Miss Pond's frame for this exactingly precise portrait is simple: a trip on the Trans-Siberian Railroad from the Yaroslavsky Station in Moscow to Vladivostock on the Pacific. But what a trip! It makes Paul Theroux's ''Great Railway Bazaar'' extravaganza look like the petulant and superficial wandering of an Edwardian picnicker.
For Miss Pond not only lets us get to know a typical Russian family (as they return to their pioneering home in the Far East); she also uses each great landmark along the rail route as a peg upon which to hang meticulously observed and researched studies of factories and the economy, collective farms, dissidents and prison camps, nationality groups, intelligentsia who rebel or appease, leaders old and new, the military. And finally she ventures some shrewd projections and speculations about the future course of this ideology-bound, heavy industry-possessed, security-obsessed empire with its dutiful but ingeniously evasive middle-class society.
The result is a deep-reaching portrait of many layers of Soviet civilization that goes far beyond mere travel writing.
We are now more than a year past the late Nikita Khrushchev's deadline for ''burying'' the West economically. By 1980, he promised, communism would have fully arrived in the Soviet Union, and Moscow's economy would be matching or outperforming the American economy.
It isn't. And Miss Pond clearly and methodically shows why: ''The system has generated giant successes. It has also generated giant problems. . . . For instance, ''only 1.4 percent of Soviet consumer goods currently meet international standards and receive the official Soviet quality seal certifying this.''
''A tableware enterprise . . . turned out 11.2 million stainless steel spoons but only 1.8 million knives. Those who frequent the cheaper Soviet cafeterias don't expect to see knives at all and automatically take two forks to tear . . . cabbage apart.''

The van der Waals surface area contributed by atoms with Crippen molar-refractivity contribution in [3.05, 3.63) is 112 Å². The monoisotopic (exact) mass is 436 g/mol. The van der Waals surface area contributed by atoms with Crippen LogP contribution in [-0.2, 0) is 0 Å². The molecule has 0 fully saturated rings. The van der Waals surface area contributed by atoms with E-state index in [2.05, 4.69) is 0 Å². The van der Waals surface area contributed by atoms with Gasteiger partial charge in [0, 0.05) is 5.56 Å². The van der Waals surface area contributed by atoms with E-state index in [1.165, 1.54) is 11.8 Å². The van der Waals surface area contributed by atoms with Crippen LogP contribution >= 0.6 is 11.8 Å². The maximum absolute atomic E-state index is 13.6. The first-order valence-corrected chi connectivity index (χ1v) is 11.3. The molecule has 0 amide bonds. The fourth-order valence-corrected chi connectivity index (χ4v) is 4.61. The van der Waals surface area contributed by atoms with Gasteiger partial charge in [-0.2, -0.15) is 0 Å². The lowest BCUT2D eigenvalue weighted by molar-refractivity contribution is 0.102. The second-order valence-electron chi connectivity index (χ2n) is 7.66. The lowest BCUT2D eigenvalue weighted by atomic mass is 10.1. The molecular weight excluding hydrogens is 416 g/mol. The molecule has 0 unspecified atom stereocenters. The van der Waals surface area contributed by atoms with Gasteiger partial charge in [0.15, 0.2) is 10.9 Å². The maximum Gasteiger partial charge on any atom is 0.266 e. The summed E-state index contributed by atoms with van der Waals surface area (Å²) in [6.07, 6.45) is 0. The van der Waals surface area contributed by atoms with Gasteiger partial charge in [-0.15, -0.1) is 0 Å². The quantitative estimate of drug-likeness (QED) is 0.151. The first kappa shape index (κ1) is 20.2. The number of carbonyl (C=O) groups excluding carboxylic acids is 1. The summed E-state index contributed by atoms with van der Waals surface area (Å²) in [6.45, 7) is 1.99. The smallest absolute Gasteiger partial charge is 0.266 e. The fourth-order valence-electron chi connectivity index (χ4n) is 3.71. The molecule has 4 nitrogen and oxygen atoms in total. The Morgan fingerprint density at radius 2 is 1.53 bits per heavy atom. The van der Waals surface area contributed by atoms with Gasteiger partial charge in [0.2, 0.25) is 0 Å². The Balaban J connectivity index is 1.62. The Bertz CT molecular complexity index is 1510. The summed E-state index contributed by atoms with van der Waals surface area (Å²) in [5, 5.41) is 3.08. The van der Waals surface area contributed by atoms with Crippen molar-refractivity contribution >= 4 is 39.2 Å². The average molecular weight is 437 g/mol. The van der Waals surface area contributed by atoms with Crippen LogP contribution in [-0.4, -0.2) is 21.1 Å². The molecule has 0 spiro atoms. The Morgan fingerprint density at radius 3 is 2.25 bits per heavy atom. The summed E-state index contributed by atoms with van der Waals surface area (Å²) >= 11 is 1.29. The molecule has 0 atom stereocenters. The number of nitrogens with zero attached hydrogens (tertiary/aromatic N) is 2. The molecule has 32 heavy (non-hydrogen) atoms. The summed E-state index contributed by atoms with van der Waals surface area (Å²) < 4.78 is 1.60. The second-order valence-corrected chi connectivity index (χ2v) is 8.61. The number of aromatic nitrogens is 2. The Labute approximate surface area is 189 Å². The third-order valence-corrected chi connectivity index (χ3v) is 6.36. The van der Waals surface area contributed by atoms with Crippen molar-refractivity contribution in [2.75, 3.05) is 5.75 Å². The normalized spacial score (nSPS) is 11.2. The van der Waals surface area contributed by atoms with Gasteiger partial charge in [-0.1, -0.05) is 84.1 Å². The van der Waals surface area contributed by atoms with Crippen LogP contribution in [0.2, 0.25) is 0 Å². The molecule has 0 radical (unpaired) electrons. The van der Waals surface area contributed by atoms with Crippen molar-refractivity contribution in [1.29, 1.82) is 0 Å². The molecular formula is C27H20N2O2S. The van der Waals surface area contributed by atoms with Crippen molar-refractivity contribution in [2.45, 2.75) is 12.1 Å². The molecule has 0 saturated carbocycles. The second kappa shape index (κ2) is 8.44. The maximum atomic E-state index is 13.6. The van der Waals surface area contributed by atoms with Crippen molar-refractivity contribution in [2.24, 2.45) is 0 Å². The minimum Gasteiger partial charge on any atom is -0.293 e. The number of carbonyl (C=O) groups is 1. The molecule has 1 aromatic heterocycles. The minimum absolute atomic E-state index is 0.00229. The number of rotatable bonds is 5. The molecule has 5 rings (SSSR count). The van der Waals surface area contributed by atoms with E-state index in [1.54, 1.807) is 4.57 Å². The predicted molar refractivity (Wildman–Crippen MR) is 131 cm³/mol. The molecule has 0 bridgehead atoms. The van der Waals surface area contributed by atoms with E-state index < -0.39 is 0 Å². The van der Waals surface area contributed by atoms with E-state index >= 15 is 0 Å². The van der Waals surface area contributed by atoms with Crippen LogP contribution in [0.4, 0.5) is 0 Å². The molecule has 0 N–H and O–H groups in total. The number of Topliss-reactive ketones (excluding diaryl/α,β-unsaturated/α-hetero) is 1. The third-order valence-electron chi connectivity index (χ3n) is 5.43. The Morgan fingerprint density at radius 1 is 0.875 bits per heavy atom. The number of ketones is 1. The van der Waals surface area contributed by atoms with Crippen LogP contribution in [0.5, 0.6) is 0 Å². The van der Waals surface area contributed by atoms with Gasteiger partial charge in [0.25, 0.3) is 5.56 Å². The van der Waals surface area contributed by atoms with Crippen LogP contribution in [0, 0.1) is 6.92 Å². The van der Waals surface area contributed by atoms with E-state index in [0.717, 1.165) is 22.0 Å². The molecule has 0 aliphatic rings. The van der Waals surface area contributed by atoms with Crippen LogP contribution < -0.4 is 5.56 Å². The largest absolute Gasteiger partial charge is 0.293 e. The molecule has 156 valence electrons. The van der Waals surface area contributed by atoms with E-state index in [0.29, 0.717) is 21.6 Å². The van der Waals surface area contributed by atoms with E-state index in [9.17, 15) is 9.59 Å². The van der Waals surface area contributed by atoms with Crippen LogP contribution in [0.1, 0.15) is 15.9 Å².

The crucial failing, she says, is in the area of technological change. Rigid centralization of authority, unwillingness of plant managers to tamper with existing methods in order to adapt to new research findings, secrecy that prevents the spread of innovation, security wraps on defense-originated technology - all are deterrents to modernization. The inefficiencies and diversions put a cumulative drag on growth of the economy, which has slowed down in the last five-year plan and, Miss Pond says, is showing signs of slowing down even more in the 1980s. So much for Khrushchev's boast of burial-by-economy. What of burial-by-missile dominance? If the Khrushchev promise for 1980 failed, will the current American strategic forecast of a so-called ''window of vulnerability'' in the mid-1980s prove accurate? Miss Pond's analysis leads her to think not. She appraises in detail the cautious, conservative strategy of Kremlin leaders. She notes their tendency to nibble inexorably at undefended squares on the chessboard; but not, since Khrushchev in Cuba, to make the dangerous grand play. Does this mean that future Soviet leaders will follow the logic staring them in the face: that swords divert too much manpower, resources, and innovative talent from plowshares; therefore it is sensible to reach an accommodation with the West and shift priorities?Again Miss Pond's analysis leads her to think not. She points out what a low incentive Kremlin strategists currently have for the kind of cautious arms control step both superpowers talk about. A simple freeze on defense spending would, for instance, raise Soviet growth rates in the civilian sector only about one-tenth of 1 percent. Will disparate nationality groups overcome the centripetal pull of Moscow bureaucracy and heavy-handed Russian nationalism, as some scholars suggest? Miss Pond obviously relished her contacts with the varied and colorful minority groups whom the czars strung together into an empire. But, although she expects sporadic attempts by minority groups to loosen the Muscovite bands, she also feels that the behemoth will muddle through in the remainder of this century. What of the intelligentsia, the thinkers described by that Russian-coined word which applies broadly to a wide segment of the population - including schoolteachers, doctors, and university students. But it also has a specific, narrower meaning in Russian history: ''precisely those alienated intellectuals who held up a critical mirror to Russia's passivity and boorishness,'' says the author. Does this latter group of intelligentsia still exist, and will they provide leadership, as in the past, for evolutionary change in the Russian system?Here, too, Miss Pond comes to a Realpolitik judgment: that the broader intelligentsia - teachers, doctors, students - provides more recruits who go along with the centrally controlled system; and that, joined with the middle class, they constitute a coalition against sudden change.''Most Russians, she concludes, ''will continue to be studiously apolitical and simply ignore rules wherever possible rather than try to change them.''Should Westerners, then, wash their hands of trying to deal with the Russian leaders or people in anything other than an adversary fashion? Miss Pond's research details many reasons for not taking this attitude. Perhaps the best is a moral one: the USSR, she concludes, is a ''bastard Western state born without benefit of Renaissance humanism, Reformation individualism, Enlightenment rationalism or counter-Enlightenment empiricism. Its state of mind is molded by the frozen Volga and peasant suspicion of the outside world. And yet a bastard is also a brother. Perhaps that is what fascinates us so in Russia - and makes us so uncomfortable. Russia is an alter ego. . . .''Earl W. Foell is the Monitor's Editor.